The press was anxious to know how artists and writers would “respond” to September 11. Picasso’s Guernica was the constantly cited archetype of enraged mourning. (Never mind that Picasso, in addition to holding political beliefs not exactly in line with those of the US government at the time, painted Guernica a year into a clearly defined war against a clearly defined enemy.) This obsession with an instant aestheticization by some kind of artistic SWAT team professed a civic role for artists but exhibited no understanding of the place of art in civil society. It completely overlooked the experience of art, the strange rendezvous by which form comes to have meaning: art was only illustration with distinction. (By 2003, when the United Nations absurdly cloaked the Guernica tapestry outside the Security Council while Colin Powell made the case for invasion, this chorus had thankfully receded.)

You had to take your time. “It may be good for things to slow down and get quieter,” the painter Elizabeth Murray wrote in the New York Times a few days after the attacks. Murray, who died in 2007, lived and worked in a loft on Duane Street, deep in what briefly was called the restricted zone. She described going out into the streets and bumping into two friends. They discussed an exhibition of photographs in Chelsea depicting “simulated images of people jumping from buildings”—presumably a reference to work by Nancy Davenport made before September. One friend considered the show ill timed, the other opportune. Murray wasn’t sure. But if art had any power in those times, she wrote, it was to help us “understand our real situation in life, which is a condition of not knowing what is coming around the next corner.”

I’ve clung to that sentence because it captures how New York art felt in those months: hazy but newly relevant, critical precisely because it didn’t attempt to make immediate sense of things. You could feel that at one of the first major exhibitions to open after September 11, Richard Serra’s show at Gagosian, his largest since the ’80s. Serra, who lived in the same Duane Street loft building as Murray, watched the first plane hit the North Tower, then people jumping, then the collapse. One of his assistants arrived at his studio covered in ash. Like Murray, he insisted on staying downtown; he did man-on-the-street interviews for CNN and the Times. His exhibition at Gagosian was delayed by a month—the truckers who handle his enormous steel sculptures had volunteered to help clean up Ground Zero. When the show opened on October 18, the gallery expected no one to come. Instead crowds flocked to the torqued ellipses, arcs of swooping weatherproof steel: an unfathomably heavy substance shaped into something that could enfold you.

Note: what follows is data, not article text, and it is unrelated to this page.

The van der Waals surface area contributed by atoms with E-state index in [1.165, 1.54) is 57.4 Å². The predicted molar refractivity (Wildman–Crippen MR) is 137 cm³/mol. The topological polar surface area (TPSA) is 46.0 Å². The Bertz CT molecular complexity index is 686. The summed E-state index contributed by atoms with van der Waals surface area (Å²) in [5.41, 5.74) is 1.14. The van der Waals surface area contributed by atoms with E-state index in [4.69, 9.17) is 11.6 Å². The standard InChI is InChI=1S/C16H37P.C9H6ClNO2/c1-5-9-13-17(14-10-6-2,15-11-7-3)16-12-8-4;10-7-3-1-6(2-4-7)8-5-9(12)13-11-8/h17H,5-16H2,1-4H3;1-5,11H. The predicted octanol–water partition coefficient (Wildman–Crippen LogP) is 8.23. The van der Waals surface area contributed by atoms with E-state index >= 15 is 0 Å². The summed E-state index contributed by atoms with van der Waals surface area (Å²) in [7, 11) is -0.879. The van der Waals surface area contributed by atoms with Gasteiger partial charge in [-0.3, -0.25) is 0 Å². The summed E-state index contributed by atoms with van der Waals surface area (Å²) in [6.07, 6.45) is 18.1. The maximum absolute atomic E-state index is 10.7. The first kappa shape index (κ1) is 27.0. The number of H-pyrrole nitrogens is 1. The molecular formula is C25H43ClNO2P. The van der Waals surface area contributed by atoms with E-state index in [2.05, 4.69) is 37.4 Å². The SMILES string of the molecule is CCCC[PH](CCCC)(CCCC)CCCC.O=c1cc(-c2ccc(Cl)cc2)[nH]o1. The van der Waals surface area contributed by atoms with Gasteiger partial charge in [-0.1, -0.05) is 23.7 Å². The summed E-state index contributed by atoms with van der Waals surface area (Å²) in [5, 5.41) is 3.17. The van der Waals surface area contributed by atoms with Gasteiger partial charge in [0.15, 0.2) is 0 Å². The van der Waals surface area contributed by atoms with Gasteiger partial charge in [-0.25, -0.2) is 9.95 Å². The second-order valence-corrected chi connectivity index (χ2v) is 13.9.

On the morning of September 11, Gerhard Richter was bound for New York; his flight was diverted to Halifax, Nova Scotia. There’s a story to be told one day about the thousands of New Yorkers who spent the next week in Halifax; as for Richter, he eventually made it back to Cologne and never saw his exhibition at Marian Goodman Gallery. It was a good show: mostly large, blurred abstractions but also including two tender paintings of his infant son feeding himself for the first time. One of the portraits was clean and exact, the other much blurrier and unfinished. Messy but new life.

The gallery exhibition was prelude to a much larger Richter retrospective at the Museum of Modern Art in the winter of 2002. It was a very large show, 188 works, and at its center was a fifteen-painting series that MoMA had unexpectedly bought a few years before. This was the October 18, 1977 series, which depicts members of the Baader-Meinhof gang, left-wing terrorists who on that date committed suicide in prison (although a few RAF sympathizers still insist they were murdered). These are the most important as well as most contentious paintings of Richter’s career. Working from photographs, he depicts Andreas Baader shot, Gudrun Ensslin hanged, Ulrike Meinhof with her neck slashed, and finally, in the largest painting, their funeral. Richter doesn’t just use his trademark blur; he works in black-and-white, and not a photographic black-and-white but a disturbing, narrow grisaille.

When he painted the series in 1988 Richter called it “impossible to interpret.” This did not stop left-wing critics from claiming that a bourgeois artist had no right to depict martyred revolutionaries nor right-wing critics from deploring that the cycle beatified a group of killers who terrorized a generation. That double disapprobation seemed inevitable in West Germany at the time, given Richter’s longstanding strategies of incompletion, irresolution, incoherence, and yet in New York after September 11, depictions of terrorists as anything other than irredeemable monsters were even more inflammable. In the harsh rhetoric of those days, terrorism was a freestanding ideology, something you could go to war against, that admitted no distinctions. The possibility of a major controversy, not to mention losing funding, hung in the air.

But when Gerhard Richter: Forty Years of Painting finally opened on Valentine’s Day, it turned out to be one of the most popular cultural events since the attack. By March, lines to get into MoMA stretched down 53rd Street, and this at a moment when only one-third of the museum was open to the public. (The Richter retrospective was the last exhibition before the museum closed for renovations, decamping to a temporary space in Queens for three years.) In the wake of the disaster, MoMA estimated it would only see about 2,000 visitors a day. It got more than double that despite a slump in tourism; Glenn Lowry, the museum’s director, confirmed that “local audience has picked up dramatically.”